affirming the trial court's award of husband's pension monies accrued before the marriage to husband and dividing the monies accrued after the marriageSummary of this case from Oaks v. Oaks
September 5, 1997. Application for Permission to Appeal Denied by Supreme Court, April 20, 1998
Appeal from the Circuit Court, Shelby County, Karen R. Williams, J.
Daniel Loyd Taylor, James H. Taylor, III, Memphis, for Appellee.
Hal Gerber, Karen R. Cicala, Memphis, for Appellant.
This is a divorce case. Edward Shirer Umstot (Husband) appeals the order of the trial court awarding a divorce, alimony in solido, and child support to Mary Ann Umstot (Wife).
The parties were married on August 16, 1977 and had two children during the marriage. At the time of the divorce, Wife was 52 years old, and Husband was 53 years old. Husband is in good health, but Wife was recently diagnosed with malignant melanoma. She testified that she has a 40% chance of living another five years.
At the time of the divorce, one of the children was eighteen years old and the other child was fifteen years old.
Wife works for Arlington Developmental Center as a medical technologist with a net monthly income of $2,447.76 and at Methodist Hospital with a net monthly income of $200.00. Wife has a defined benefits retirement plan with the State of Tennessee worth $76,309.00. Husband is a research associate for the University of Tennessee-Memphis earning $35,418.96 per year. Husband's net monthly income is $2,271.64, and his retirement benefits are worth $158,563.00. Husband's retirement plan began with a balance of $4,437.00 at the time of the marriage.
Wife's expert, who valued the plan, testified that a defined benefit plan is a plan in which a benefit is accumulated during one's working years or tenure with a particular employer that will ultimately be paid out upon retirement or the attainment of so many years of service or a certain age.
The parties owned an unencumbered marital residence. Wife presented expert testimony that the real estate was worth $130,000.00, and Husband presented an expert witness who valued the real estate at $146,571.00. The parties also owned four automobiles, various personal property worth about $13,400.00, two individual retirement accounts each worth $2,715.23, and government savings bonds worth $24,000.00. Each party maintained a separate bank account. Wife inherited an annuity and some General Motors stock during the marriage.
The trial court accepted the lower value because the parties testified that the property occasionally floods.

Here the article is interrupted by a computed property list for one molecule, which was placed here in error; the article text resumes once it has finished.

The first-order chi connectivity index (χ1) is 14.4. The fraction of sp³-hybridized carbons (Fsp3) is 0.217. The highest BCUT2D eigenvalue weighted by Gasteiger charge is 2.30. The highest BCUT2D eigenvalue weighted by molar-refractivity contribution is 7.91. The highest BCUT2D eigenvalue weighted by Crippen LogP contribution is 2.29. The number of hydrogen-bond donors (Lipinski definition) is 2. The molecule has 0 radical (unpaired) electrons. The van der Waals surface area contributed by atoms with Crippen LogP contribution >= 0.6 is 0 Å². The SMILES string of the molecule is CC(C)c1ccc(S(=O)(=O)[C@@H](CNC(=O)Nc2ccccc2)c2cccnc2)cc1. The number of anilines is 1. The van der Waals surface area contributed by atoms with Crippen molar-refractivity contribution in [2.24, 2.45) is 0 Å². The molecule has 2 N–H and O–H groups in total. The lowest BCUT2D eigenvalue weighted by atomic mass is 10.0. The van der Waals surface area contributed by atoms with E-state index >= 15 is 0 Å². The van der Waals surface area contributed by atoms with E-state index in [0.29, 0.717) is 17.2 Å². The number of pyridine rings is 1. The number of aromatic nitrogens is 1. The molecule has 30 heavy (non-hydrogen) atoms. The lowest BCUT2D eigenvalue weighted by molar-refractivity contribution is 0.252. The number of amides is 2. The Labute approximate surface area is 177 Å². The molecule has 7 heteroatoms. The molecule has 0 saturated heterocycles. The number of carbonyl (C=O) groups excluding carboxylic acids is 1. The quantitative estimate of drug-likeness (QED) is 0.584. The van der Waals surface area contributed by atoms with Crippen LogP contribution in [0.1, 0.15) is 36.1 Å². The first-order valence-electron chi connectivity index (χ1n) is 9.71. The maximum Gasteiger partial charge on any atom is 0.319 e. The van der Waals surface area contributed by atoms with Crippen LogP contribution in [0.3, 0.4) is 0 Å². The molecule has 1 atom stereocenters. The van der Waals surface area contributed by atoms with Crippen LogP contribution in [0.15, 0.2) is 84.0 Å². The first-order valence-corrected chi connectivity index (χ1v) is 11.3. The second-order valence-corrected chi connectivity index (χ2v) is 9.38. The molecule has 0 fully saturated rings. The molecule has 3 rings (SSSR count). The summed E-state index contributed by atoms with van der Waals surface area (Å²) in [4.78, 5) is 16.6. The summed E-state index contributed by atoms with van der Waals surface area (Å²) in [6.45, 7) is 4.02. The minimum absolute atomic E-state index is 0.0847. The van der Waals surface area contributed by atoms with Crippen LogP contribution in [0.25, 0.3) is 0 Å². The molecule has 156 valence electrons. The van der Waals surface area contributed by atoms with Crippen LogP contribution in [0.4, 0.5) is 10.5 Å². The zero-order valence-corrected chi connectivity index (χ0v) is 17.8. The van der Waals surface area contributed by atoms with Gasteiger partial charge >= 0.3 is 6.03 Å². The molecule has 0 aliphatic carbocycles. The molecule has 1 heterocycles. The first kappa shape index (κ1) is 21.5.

In 1980, Wife had an affair with a co-worker, but she terminated the relationship after one year. Husband testified that Wife was verbally abusive to him, was not supportive of him, and withheld affection and sexual relations from him. In 1995, Husband contacted an ex-girlfriend, Grover Lynn Irving, and reestablished a platonic relationship. Wife testified that Husband and Irving talked on the telephone every day. Husband even informed the parties' children about Irving and told Wife that he loved Irving more than he loved Wife. Husband sent $7,500.00 to Irving and incurred long-distance phone bills of $2,500.00 talking to Irving. Wife asked Husband to end this relationship, but he refused. After Wife told Irving to stop calling the house, Husband purchased a beeper so he and Irving could continue to talk.
On September 22, 1995, Wife filed a complaint for divorce alleging irreconcilable differences and inappropriate marital conduct. On October 9, 1995, Husband filed an answer and a counter-complaint. In the answer, Husband admits irreconcilable differences, but denies that he is guilty of inappropriate marital conduct. In his counter-complaint, Husband agrees that the parties have irreconcilable differences and alleges that Wife is guilty of inappropriate marital conduct. On May 6, 1996, Wife filed an answer that denied she was guilty of inappropriate marital conduct.
On June 20, 1996, the trial court entered a final decree of absolute divorce that awarded the divorce to Wife on the grounds of inappropriate marital conduct. The final decree granted custody of the minor children to Wife with liberal visitation to Husband. Husband was ordered to pay child support of $730.00 per month through May 1997, then to pay $479.00 per month. The trial court divided the marital assets and determined that the increase in value of Husband's retirement benefits was marital property. The trial court awarded Husband's interest in the marital residence, valued at $65,000.00, to Wife as alimony in solido and awarded $2,500.00 as additional alimony in solido for Wife's attorney's fees. Finally, the trial court ordered Husband to pay Wife $1,000.00 in a lump sum as child support to help pay for the extraordinary educational expense of a trip to Europe by one of the parties' daughters.
Husband appeals the judgment of the trial court and presents five issues for review: 1) whether the trial court erred in awarding Wife alimony in solido; 2) whether the trial court erred in awarding Wife additional alimony in solido to pay her attorney's fees; 3) whether the trial court erred in its determination that the increase in the value of Husband's separate property was marital property; 4) whether the trial court erred in deviating from the child support guidelines; and 5) whether the trial court erred in awarding a divorce to Wife only.
Since this case was tried by the court sitting without a jury, we review the case de novo upon the record with a presumption of correctness of the findings of fact by the trial court. Unless the evidence preponderates against the findings, we must affirm, absent error of law. T.R.A.P. 13(d).